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Keep asthma at bay this Deepavali
CHENNAI: How often do you see a sea of kids raising their hands when a question like 'How many of you will abstain from bursting c..
CHENNAI: How often do you see a sea of kids raising their hands when a question like 'How many of you will abstain from bursting crackers?' is asked, just a week before Deepavali? Not at all, would be the safest answer, unless you're at a convention of environment protection agencies. But if you happened to be at the auditorium of the P S Higher Secondary School in Mylapore on Tuesday, where asthma specialist Dr Sridharan was conducting a 'say no to fireworks' campaign, you would have been witness to just that sight.
"Every year, during the Deepavali season, we have a marked increase in patients requiring treatment because the smoke and fumes from fireworks trigger their asthma," said the specialist, who also added that in general, that combined with the cold weather till February meant that close to 35 per cent more asthma cases came in for treatment during the season
The doctor played videos that advocated staying away from fireworks because not only did it affect asthmatics and elderly people, but it was also a major source of air and noise pollution. On Deepavali day, the suspended matter and toxic gases in the ambient air are approximately 200 times more than the prescribed safety limits of air pollution as given by the WHO. Sridharan, who approaches the treatment of asthma from an allergic view-point as opposed to seeing it as a disease, says that staying away from firecrackers altogether would be the wisest course of action for asthmatics. "When healthy people themselves can have bouts of coughing and sneezing and watering eyes because of the chemicals used in these crackers, think of how much worse it could be for an asthmatic," he explained.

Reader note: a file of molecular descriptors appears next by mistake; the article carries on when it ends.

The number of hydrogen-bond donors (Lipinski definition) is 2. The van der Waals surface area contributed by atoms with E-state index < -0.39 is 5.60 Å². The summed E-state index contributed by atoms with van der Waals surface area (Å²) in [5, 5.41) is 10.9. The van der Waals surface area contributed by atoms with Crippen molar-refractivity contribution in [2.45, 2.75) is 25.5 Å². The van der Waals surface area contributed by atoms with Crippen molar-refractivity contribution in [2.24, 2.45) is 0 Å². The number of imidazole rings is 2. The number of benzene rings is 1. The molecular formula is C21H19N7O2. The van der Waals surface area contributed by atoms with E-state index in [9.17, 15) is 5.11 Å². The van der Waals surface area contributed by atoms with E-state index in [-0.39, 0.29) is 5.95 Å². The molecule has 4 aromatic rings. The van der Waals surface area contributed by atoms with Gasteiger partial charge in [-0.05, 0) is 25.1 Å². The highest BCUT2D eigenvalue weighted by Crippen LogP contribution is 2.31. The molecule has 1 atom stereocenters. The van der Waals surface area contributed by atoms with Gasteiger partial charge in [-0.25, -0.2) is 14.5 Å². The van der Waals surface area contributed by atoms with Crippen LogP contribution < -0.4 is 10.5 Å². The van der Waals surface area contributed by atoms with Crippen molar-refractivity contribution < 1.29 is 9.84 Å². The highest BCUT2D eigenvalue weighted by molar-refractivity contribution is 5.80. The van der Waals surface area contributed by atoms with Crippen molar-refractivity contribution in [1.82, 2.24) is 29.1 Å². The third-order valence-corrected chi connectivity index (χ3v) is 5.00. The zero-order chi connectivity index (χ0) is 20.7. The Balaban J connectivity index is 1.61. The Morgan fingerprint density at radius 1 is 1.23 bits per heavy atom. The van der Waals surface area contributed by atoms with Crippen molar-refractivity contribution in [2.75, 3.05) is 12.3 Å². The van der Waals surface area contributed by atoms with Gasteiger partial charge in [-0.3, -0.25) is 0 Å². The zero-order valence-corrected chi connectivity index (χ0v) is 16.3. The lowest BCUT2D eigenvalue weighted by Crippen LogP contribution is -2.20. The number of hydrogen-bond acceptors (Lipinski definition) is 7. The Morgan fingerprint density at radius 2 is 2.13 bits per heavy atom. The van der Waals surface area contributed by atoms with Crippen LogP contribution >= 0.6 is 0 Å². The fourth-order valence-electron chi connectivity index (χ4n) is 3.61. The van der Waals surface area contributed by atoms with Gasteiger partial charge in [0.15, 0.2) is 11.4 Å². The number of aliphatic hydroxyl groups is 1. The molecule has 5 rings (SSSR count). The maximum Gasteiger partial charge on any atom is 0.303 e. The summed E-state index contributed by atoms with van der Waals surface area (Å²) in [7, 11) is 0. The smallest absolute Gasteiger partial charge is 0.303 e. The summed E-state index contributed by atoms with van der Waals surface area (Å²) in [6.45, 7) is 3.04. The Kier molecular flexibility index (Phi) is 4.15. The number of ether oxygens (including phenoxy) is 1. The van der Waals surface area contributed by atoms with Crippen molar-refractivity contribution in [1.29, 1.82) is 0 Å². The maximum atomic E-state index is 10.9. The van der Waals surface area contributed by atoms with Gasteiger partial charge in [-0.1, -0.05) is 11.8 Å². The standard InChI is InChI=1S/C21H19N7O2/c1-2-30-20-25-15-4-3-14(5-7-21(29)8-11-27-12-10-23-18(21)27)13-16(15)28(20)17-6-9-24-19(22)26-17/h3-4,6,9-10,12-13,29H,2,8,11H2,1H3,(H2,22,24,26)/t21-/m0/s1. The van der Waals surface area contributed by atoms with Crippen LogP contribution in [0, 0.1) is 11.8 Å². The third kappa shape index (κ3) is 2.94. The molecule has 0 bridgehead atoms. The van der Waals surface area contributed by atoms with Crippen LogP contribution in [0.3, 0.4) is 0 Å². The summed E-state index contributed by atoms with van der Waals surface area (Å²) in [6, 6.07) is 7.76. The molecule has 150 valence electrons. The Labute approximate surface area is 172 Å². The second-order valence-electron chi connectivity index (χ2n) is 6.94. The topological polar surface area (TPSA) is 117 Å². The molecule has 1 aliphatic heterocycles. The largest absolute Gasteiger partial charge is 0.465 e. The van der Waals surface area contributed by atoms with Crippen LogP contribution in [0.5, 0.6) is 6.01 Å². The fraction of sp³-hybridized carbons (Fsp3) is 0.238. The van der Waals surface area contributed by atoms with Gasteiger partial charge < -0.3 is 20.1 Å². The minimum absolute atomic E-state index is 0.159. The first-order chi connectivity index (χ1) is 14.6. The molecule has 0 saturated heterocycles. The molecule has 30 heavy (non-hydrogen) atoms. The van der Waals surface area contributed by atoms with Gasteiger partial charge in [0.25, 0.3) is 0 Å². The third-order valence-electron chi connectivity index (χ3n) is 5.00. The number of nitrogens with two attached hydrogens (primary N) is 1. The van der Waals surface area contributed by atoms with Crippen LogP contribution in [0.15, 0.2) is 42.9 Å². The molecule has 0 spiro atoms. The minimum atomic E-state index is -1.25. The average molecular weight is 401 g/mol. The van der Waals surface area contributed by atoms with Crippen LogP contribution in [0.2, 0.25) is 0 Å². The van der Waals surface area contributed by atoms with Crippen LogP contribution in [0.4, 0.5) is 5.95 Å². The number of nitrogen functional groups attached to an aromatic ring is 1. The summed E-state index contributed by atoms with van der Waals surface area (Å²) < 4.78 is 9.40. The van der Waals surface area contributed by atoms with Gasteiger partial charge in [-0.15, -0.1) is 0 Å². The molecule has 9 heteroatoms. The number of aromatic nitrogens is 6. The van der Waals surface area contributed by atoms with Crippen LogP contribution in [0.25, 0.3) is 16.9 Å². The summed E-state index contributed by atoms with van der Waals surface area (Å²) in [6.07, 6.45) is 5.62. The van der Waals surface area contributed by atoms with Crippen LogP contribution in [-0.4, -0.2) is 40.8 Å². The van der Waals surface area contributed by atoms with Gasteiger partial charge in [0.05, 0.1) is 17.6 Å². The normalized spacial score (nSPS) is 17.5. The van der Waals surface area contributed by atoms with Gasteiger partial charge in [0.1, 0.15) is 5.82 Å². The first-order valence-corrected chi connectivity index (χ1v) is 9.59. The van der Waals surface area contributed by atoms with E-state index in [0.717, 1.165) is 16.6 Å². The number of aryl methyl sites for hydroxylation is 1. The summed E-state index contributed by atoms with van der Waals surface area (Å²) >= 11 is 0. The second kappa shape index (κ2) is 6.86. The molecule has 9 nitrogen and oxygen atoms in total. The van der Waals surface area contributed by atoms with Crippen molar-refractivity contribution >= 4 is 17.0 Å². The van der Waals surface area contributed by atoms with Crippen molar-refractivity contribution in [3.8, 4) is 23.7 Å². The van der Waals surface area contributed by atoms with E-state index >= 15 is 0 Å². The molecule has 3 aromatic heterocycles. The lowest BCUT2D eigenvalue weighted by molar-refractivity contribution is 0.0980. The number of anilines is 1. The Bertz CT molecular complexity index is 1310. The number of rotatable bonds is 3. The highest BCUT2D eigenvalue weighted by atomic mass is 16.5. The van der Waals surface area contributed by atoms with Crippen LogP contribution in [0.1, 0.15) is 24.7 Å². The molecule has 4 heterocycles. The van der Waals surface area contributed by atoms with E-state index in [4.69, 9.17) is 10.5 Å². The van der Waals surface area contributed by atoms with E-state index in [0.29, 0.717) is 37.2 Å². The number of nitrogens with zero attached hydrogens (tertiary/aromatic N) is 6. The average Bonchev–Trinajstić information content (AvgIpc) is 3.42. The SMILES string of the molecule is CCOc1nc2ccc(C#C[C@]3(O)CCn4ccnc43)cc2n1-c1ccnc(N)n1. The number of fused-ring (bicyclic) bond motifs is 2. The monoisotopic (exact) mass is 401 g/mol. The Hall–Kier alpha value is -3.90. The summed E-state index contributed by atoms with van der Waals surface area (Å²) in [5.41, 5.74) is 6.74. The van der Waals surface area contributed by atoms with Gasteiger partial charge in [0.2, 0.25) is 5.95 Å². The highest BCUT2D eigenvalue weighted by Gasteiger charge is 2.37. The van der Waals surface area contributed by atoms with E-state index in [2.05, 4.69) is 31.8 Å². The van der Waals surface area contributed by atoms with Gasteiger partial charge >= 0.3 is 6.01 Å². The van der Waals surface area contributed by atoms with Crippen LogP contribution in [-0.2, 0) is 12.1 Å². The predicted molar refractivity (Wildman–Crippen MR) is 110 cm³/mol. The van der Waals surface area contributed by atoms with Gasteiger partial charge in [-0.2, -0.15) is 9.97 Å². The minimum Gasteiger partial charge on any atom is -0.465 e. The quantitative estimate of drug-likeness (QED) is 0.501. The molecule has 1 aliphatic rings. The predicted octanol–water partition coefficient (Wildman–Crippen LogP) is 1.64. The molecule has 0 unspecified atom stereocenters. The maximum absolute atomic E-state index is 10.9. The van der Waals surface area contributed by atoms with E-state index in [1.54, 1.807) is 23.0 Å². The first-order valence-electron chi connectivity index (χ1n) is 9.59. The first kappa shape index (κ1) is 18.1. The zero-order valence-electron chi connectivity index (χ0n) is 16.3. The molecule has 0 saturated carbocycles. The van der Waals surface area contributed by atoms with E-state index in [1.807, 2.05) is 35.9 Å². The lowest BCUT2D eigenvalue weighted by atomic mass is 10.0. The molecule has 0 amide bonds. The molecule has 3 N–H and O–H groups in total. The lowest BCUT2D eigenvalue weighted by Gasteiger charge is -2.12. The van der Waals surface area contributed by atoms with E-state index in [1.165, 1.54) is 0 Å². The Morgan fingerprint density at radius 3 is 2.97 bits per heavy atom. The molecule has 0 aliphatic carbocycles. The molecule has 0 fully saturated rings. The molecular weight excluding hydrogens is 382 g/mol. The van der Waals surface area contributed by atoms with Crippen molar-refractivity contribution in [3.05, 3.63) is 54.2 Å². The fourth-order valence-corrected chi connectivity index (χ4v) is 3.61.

Not only were firecrackers a potential cause for bronchial asthma for a select group (kids with a history of respiratory ailments), they could also be extremely dangerous for children who are not aware that they were asthmatic.
Revealing that close to 12 per cent of children whom he had screened for asthma in city schools had airway inflammations but were unaware of it, he added that their parents would be unprepared if these children suddenly had an attack. "At least children who are known asthmatics will be prepared with inhalers and prescribed medicine."
After the awareness programme, the response was better than expected. While the older students cited reasons of saving the environment, curbing the employment of kids in fireworks factories in Sivakasi and health reasons for swearing off crackers for Diwali 2011, the younger ones were more candid in their approach.
"Normally, we burst crackers for an entire week. Now, maybe we can bring it down to one day alone," said one fourth-standard boy, mischievously. Another was practical and honest, "See, this year bursting (of crackers) cannot be stopped," he said and added, "It has already been purchased and wasting them will be very bad. Next year, we will try and stop!" Even if the volume of fireworks used is brought down, then that is a significant change, said Sridharan, who conducted the programme as part of Cipla's BreatheFree initiative.
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